By Max Clarke

The much-hyped HS2 high speed-rail link between London and Birmingham is not commercially viable and places a high proportion of the £32 billion burden on the taxpayer.

The centre-right free market think-tank, the Institute of Economic Affairs, today exposed a series of deep economic flaws in their latest publication, entitled High Speed 2: the next government project disaster?.

“High Speed 2 is another political vanity project — like Concorde and the Millennium Dome — being ploughed ahead with with complete disregard for properly thought-through commercial prospects or the mounting opposition to it,” says co-author, Dr Richard Wellings.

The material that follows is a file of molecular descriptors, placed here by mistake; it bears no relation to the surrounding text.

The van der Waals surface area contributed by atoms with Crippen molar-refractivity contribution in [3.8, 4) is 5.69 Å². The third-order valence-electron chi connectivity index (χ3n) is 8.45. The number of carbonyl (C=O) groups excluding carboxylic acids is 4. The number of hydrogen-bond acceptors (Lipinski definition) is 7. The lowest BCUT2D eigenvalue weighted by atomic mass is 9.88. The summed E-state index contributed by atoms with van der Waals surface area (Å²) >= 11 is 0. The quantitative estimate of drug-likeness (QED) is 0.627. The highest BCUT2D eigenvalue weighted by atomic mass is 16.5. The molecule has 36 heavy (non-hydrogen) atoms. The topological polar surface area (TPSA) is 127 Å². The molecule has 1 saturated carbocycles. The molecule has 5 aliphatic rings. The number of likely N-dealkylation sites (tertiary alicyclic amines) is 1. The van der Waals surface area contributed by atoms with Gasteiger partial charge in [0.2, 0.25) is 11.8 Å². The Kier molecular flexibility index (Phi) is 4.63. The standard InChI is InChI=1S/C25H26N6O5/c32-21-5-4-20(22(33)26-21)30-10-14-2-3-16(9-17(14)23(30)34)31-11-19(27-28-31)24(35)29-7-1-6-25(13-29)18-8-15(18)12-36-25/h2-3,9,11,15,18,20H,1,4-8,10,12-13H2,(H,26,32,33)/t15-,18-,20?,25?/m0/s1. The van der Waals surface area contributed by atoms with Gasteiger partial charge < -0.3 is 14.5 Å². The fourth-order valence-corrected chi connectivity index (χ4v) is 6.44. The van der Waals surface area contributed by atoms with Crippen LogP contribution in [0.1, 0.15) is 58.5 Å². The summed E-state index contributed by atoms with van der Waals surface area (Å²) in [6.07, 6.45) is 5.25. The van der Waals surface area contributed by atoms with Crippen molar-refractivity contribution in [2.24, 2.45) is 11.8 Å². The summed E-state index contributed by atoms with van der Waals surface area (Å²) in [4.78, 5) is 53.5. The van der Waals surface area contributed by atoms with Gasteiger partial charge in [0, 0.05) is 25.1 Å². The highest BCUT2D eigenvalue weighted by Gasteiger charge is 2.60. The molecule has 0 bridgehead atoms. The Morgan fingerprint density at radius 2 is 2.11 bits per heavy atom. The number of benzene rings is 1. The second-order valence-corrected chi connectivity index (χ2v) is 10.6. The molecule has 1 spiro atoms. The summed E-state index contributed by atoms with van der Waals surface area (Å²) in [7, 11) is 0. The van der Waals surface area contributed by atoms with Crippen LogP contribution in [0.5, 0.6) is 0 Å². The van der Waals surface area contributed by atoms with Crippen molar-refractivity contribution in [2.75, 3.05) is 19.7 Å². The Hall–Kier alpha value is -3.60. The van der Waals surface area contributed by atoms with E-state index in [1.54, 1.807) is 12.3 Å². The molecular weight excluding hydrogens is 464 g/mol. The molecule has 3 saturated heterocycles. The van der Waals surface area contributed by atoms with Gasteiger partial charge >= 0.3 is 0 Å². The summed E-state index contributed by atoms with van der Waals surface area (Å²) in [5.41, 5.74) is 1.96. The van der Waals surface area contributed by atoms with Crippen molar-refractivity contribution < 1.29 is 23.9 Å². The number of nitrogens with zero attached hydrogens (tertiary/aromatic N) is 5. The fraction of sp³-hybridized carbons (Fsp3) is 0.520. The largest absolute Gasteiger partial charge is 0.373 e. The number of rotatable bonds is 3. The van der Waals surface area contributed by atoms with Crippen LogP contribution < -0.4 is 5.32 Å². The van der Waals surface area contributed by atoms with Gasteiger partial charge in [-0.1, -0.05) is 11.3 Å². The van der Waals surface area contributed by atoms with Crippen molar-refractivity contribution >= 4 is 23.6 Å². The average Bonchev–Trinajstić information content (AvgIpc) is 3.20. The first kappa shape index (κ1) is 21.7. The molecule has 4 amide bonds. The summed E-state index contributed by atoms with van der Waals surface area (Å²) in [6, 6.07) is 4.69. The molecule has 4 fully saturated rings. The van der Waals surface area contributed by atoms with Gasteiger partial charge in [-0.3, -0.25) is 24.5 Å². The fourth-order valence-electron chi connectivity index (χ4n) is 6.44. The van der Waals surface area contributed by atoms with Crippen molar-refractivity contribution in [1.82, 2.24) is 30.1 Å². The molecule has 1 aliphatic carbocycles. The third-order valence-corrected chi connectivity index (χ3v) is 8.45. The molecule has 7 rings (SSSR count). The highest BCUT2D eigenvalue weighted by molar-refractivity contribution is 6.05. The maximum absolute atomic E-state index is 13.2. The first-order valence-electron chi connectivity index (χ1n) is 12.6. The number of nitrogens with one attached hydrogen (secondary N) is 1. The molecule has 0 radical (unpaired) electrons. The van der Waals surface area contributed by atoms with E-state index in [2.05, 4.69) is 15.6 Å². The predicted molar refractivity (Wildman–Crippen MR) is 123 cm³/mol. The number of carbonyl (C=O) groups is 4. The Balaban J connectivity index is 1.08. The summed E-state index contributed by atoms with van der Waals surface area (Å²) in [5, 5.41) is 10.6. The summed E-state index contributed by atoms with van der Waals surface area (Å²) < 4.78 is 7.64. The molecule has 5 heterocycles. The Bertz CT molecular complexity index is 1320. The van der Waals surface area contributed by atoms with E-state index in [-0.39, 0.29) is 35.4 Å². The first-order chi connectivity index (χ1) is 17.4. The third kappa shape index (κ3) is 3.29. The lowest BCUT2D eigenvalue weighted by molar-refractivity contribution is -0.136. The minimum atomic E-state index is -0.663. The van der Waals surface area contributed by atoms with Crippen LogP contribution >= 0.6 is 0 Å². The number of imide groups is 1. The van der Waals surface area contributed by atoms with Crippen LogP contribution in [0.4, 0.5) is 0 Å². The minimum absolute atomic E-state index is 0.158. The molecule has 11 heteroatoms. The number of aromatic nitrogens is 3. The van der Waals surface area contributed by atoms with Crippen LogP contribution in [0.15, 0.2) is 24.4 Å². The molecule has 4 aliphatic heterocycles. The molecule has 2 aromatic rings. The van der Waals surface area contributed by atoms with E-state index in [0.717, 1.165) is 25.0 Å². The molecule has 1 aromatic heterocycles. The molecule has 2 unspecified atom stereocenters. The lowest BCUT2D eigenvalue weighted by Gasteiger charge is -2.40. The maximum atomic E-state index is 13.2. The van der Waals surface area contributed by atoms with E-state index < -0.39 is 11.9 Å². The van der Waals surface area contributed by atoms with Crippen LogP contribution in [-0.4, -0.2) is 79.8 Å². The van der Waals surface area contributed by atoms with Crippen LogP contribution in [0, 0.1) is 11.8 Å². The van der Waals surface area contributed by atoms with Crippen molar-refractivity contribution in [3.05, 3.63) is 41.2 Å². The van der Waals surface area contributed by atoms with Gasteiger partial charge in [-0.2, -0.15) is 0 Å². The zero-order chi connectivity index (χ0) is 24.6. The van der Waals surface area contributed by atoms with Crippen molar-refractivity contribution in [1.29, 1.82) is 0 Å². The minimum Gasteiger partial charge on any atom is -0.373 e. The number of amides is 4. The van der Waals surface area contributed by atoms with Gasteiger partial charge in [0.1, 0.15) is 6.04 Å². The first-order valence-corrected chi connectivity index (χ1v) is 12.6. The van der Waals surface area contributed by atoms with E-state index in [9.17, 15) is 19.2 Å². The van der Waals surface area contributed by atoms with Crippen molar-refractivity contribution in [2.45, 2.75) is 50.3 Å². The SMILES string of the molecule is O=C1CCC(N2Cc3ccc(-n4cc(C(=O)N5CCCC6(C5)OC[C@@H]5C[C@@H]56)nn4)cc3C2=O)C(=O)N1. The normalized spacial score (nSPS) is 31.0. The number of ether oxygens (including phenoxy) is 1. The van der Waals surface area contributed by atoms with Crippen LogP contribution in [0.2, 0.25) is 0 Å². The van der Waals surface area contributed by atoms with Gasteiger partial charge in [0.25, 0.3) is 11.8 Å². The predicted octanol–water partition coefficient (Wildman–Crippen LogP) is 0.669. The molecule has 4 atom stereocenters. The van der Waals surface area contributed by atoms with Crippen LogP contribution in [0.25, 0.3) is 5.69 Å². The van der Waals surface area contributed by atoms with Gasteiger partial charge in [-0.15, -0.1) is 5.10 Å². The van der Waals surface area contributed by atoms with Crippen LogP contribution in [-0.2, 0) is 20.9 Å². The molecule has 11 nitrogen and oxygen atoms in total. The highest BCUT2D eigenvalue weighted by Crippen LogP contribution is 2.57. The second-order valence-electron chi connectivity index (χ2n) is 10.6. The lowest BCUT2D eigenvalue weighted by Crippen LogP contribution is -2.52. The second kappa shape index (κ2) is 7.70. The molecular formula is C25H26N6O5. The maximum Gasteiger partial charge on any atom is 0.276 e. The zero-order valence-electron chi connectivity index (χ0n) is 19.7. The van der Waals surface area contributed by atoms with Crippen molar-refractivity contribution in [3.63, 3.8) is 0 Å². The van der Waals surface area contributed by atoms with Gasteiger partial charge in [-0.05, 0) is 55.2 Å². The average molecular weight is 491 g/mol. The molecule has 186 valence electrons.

The project has been a controversial issue, polarising opinion between those who consider it an unjustifiably expensive white elephant that tears through protected countryside; and those who deem its opponents luddites impeding much needed development at the expense of jobs growth.

The report suggested that journey time reductions are exaggerated due to the need to build a new station on the outskirts of Birmingham, instead of being delivered to the central station.

Its forecast 255mph speed will drain disproportionate energy levels from the national grid, and its operation will rely on heavy subsidies.

“Its environmental credentials are questionable, its projected passenger figures suspect, and its proposed regenerative effects highly dubious,” continued Dr. Wellings, before deeming the scheme ‘a recipe for disaster’.

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